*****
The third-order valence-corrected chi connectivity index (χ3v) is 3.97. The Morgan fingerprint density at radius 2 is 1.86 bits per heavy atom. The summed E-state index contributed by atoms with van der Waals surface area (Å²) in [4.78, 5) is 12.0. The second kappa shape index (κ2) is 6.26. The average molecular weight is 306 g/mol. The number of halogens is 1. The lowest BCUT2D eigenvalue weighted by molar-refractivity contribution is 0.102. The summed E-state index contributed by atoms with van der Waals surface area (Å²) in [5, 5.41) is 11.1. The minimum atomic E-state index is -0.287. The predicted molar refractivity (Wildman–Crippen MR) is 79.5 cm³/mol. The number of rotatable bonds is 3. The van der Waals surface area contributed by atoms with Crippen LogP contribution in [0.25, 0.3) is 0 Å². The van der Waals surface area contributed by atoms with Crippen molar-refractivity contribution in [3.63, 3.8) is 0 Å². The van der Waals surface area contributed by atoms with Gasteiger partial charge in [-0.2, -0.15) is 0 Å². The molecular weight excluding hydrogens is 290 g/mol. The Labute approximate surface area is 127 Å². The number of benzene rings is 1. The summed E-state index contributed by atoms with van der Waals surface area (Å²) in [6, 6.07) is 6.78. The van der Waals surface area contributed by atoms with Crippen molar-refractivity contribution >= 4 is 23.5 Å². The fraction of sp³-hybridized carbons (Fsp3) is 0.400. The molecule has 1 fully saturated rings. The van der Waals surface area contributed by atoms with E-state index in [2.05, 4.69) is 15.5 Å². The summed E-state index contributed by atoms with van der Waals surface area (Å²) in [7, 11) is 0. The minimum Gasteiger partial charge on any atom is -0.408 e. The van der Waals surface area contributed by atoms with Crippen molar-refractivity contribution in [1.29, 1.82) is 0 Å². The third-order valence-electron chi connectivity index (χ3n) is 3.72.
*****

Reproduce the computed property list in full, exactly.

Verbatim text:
The third-order valence-corrected chi connectivity index (χ3v) is 3.97. The Morgan fingerprint density at radius 2 is 1.86 bits per heavy atom. The summed E-state index contributed by atoms with van der Waals surface area (Å²) in [4.78, 5) is 12.0. The second kappa shape index (κ2) is 6.26. The average molecular weight is 306 g/mol. The number of halogens is 1. The lowest BCUT2D eigenvalue weighted by molar-refractivity contribution is 0.102. The summed E-state index contributed by atoms with van der Waals surface area (Å²) in [5, 5.41) is 11.1. The minimum atomic E-state index is -0.287. The predicted molar refractivity (Wildman–Crippen MR) is 79.5 cm³/mol. The number of rotatable bonds is 3. The van der Waals surface area contributed by atoms with Crippen LogP contribution in [0.25, 0.3) is 0 Å². The van der Waals surface area contributed by atoms with Crippen molar-refractivity contribution in [3.63, 3.8) is 0 Å². The van der Waals surface area contributed by atoms with Gasteiger partial charge in [-0.2, -0.15) is 0 Å². The molecular weight excluding hydrogens is 290 g/mol. The Labute approximate surface area is 127 Å². The number of benzene rings is 1. The summed E-state index contributed by atoms with van der Waals surface area (Å²) in [6, 6.07) is 6.78. The van der Waals surface area contributed by atoms with Crippen molar-refractivity contribution >= 4 is 23.5 Å². The fraction of sp³-hybridized carbons (Fsp3) is 0.400. The molecule has 1 fully saturated rings. The van der Waals surface area contributed by atoms with E-state index in [2.05, 4.69) is 15.5 Å². The summed E-state index contributed by atoms with van der Waals surface area (Å²) in [7, 11) is 0. The minimum Gasteiger partial charge on any atom is -0.408 e. The van der Waals surface area contributed by atoms with Crippen molar-refractivity contribution in [1.29, 1.82) is 0 Å². The third-order valence-electron chi connectivity index (χ3n) is 3.72.